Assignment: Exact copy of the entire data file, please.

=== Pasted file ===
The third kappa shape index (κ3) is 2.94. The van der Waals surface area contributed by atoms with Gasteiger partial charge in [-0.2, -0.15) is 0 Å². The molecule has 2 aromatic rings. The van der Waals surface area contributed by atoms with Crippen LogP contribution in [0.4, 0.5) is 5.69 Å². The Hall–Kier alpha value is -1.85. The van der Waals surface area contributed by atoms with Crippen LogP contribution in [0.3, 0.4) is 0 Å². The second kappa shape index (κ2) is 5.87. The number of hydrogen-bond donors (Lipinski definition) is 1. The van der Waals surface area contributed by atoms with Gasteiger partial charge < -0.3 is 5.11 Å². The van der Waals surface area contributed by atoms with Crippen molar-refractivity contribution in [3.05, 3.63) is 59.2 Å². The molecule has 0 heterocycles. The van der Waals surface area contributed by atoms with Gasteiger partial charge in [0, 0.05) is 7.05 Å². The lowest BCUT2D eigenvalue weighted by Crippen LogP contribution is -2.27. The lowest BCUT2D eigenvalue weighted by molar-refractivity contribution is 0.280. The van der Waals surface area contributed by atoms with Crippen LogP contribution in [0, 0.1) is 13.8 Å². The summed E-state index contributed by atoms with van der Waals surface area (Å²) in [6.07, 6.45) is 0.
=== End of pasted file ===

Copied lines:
The third kappa shape index (κ3) is 2.94. The van der Waals surface area contributed by atoms with Gasteiger partial charge in [-0.2, -0.15) is 0 Å². The molecule has 2 aromatic rings. The van der Waals surface area contributed by atoms with Crippen LogP contribution in [0.4, 0.5) is 5.69 Å². The Hall–Kier alpha value is -1.85. The van der Waals surface area contributed by atoms with Crippen LogP contribution in [0.3, 0.4) is 0 Å². The second kappa shape index (κ2) is 5.87. The number of hydrogen-bond donors (Lipinski definition) is 1. The van der Waals surface area contributed by atoms with Gasteiger partial charge < -0.3 is 5.11 Å². The van der Waals surface area contributed by atoms with Crippen molar-refractivity contribution in [3.05, 3.63) is 59.2 Å². The molecule has 0 heterocycles. The van der Waals surface area contributed by atoms with Gasteiger partial charge in [0, 0.05) is 7.05 Å². The lowest BCUT2D eigenvalue weighted by Crippen LogP contribution is -2.27. The lowest BCUT2D eigenvalue weighted by molar-refractivity contribution is 0.280. The van der Waals surface area contributed by atoms with Crippen LogP contribution in [0, 0.1) is 13.8 Å². The summed E-state index contributed by atoms with van der Waals surface area (Å²) in [6.07, 6.45) is 0.